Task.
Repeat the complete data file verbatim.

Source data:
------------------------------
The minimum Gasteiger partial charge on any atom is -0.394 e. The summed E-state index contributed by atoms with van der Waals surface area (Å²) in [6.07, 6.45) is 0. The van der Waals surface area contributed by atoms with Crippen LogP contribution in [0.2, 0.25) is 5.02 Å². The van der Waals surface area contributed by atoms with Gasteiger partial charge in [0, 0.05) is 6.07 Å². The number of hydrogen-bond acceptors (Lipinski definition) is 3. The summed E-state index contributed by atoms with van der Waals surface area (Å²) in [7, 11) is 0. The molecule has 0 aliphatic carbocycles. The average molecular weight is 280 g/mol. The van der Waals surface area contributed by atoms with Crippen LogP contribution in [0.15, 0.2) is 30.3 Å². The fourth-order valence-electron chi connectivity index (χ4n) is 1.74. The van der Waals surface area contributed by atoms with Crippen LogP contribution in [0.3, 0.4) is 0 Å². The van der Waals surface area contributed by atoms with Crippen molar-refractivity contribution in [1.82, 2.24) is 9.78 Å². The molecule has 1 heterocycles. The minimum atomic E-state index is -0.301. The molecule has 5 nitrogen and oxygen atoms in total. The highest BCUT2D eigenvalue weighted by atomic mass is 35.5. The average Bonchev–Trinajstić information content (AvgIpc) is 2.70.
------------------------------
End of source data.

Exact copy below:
The minimum Gasteiger partial charge on any atom is -0.394 e. The summed E-state index contributed by atoms with van der Waals surface area (Å²) in [6.07, 6.45) is 0. The van der Waals surface area contributed by atoms with Crippen LogP contribution in [0.2, 0.25) is 5.02 Å². The van der Waals surface area contributed by atoms with Gasteiger partial charge in [0, 0.05) is 6.07 Å². The number of hydrogen-bond acceptors (Lipinski definition) is 3. The summed E-state index contributed by atoms with van der Waals surface area (Å²) in [7, 11) is 0. The molecule has 0 aliphatic carbocycles. The average molecular weight is 280 g/mol. The van der Waals surface area contributed by atoms with Crippen LogP contribution in [0.15, 0.2) is 30.3 Å². The fourth-order valence-electron chi connectivity index (χ4n) is 1.74. The van der Waals surface area contributed by atoms with Crippen LogP contribution in [0.3, 0.4) is 0 Å². The van der Waals surface area contributed by atoms with Crippen molar-refractivity contribution in [1.82, 2.24) is 9.78 Å². The molecule has 1 heterocycles. The minimum atomic E-state index is -0.301. The molecule has 5 nitrogen and oxygen atoms in total. The highest BCUT2D eigenvalue weighted by atomic mass is 35.5. The average Bonchev–Trinajstić information content (AvgIpc) is 2.70.